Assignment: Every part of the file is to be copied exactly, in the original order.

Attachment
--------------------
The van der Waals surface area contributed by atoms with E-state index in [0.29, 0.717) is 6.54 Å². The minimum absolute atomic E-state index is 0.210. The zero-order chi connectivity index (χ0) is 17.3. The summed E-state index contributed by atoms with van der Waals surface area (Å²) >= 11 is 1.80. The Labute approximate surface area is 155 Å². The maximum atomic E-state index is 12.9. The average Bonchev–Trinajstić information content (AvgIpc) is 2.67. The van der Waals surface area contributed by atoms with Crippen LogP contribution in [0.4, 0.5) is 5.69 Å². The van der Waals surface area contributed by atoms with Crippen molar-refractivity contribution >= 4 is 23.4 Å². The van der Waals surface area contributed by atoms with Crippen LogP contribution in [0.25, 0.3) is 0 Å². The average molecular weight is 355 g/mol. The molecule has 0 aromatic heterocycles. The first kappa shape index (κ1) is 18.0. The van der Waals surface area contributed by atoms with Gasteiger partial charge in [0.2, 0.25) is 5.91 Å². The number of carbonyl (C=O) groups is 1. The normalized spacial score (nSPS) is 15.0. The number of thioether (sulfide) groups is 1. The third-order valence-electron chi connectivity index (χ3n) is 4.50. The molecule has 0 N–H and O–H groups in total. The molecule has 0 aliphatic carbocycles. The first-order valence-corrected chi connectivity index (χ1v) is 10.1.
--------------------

The van der Waals surface area contributed by atoms with E-state index in [0.29, 0.717) is 6.54 Å². The minimum absolute atomic E-state index is 0.210. The zero-order chi connectivity index (χ0) is 17.3. The summed E-state index contributed by atoms with van der Waals surface area (Å²) >= 11 is 1.80. The Labute approximate surface area is 155 Å². The maximum atomic E-state index is 12.9. The average Bonchev–Trinajstić information content (AvgIpc) is 2.67. The van der Waals surface area contributed by atoms with Crippen LogP contribution in [0.4, 0.5) is 5.69 Å². The van der Waals surface area contributed by atoms with Crippen molar-refractivity contribution >= 4 is 23.4 Å². The van der Waals surface area contributed by atoms with Crippen LogP contribution in [0.25, 0.3) is 0 Å². The average molecular weight is 355 g/mol. The molecule has 0 aromatic heterocycles. The first kappa shape index (κ1) is 18.0. The van der Waals surface area contributed by atoms with Gasteiger partial charge in [0.2, 0.25) is 5.91 Å². The number of carbonyl (C=O) groups is 1. The normalized spacial score (nSPS) is 15.0. The number of thioether (sulfide) groups is 1. The third-order valence-electron chi connectivity index (χ3n) is 4.50. The molecule has 0 N–H and O–H groups in total. The molecule has 0 aliphatic carbocycles. The first-order valence-corrected chi connectivity index (χ1v) is 10.1.